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A four-member DAG in a single datacenter deployment provides greater resilience to failures than a two-member or three-member DAG. Larger DAGs inherently provide greater resilience because they can sustain more failures without an interruption in service. Whereas a two-member or three-member DAG can sustain the loss of only a single voter without losing quorum and compromising service, a four-member DAG, which by definition has five quorum voters, can sustain the loss of two voters without losing quorum and compromising service.

The following figure illustrates a four-member DAG with all members located in a single datacenter.

Four-member database availability group
Four-Member Database Availability Group

Using a four-member DAG, you can create a maximum of four copies of each database. This is a sufficient number of database copies to enable the use of alternate data protection scenarios, such as flexible mailbox protection. Flexible mailbox protection enables you to combine the Exchange 2010 high availability and Extensible Storage Engine (ESE) resilience features with other built-in protection features, such as lagged mailbox database copies, retention policies, the Recoverable Items folder, and the hold policy, to create a solution that can reduce the need for other forms of protection, such as using Redundant Array of Independent Disks (RAID) or making data backups. For more information about flexible mailbox protection, see Understanding Backup, Restore and Disaster Recovery. For more information about using replication for your backups and using just a bunch of disks (JBOD), see Mailbox Server Storage Design.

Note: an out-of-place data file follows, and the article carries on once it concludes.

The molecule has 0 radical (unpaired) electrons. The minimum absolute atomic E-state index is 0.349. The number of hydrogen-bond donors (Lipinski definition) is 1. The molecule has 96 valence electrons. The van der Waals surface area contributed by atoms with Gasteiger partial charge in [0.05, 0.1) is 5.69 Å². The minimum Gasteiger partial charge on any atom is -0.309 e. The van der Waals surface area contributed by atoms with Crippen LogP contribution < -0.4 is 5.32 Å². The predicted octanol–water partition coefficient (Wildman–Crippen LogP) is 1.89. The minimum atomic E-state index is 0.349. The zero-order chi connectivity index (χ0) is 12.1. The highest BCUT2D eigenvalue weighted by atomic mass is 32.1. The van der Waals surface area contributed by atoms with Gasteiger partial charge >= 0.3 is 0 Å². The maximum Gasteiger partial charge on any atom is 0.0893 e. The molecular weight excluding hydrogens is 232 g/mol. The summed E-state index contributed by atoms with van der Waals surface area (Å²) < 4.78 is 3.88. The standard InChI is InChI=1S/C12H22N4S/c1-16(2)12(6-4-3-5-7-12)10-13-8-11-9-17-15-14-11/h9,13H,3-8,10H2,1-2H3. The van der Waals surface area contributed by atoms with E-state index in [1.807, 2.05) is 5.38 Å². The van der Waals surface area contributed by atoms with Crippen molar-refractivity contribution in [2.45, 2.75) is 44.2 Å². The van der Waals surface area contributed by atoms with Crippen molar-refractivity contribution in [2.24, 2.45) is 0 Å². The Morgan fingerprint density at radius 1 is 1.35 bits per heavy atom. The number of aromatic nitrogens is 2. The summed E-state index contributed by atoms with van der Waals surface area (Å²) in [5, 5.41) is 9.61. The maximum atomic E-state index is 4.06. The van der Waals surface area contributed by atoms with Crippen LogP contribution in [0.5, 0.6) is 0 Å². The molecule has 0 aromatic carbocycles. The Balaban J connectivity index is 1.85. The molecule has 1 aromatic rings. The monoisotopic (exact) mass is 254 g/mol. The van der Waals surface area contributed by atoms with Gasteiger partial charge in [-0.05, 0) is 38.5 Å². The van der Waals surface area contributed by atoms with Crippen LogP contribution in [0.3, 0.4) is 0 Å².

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A four-member DAG extended across two datacenters provides both datacenters high availability and site resilience for the mailbox services and data. This configuration is illustrated in the following figure.

Four-member database availability group extended across two sites
Database Availability Group Across Two Sites

There are several aspects worth noting about this configuration:

  • The witness server for the DAG should be located in the primary datacenter. Generally, the primary datacenter is the datacenter containing the majority of the user population. Using a witness server in the primary datacenter enables continued functionality for the majority of the user population in the event of a wide area network (WAN) outage.
  • There is no direct routing that allows heartbeat traffic from the replication network on one DAG member server to the MAPI network on another DAG member server, or the reverse, or between multiple replication networks in the DAG.
  • In this example, the Exchange server roles are deployed on dedicated hardware. Because the Client Access and Hub Transport server roles aren't co-located with the Mailbox server in the DAG, Windows NLB is used to load balance the Client Access and Hub Transport server roles.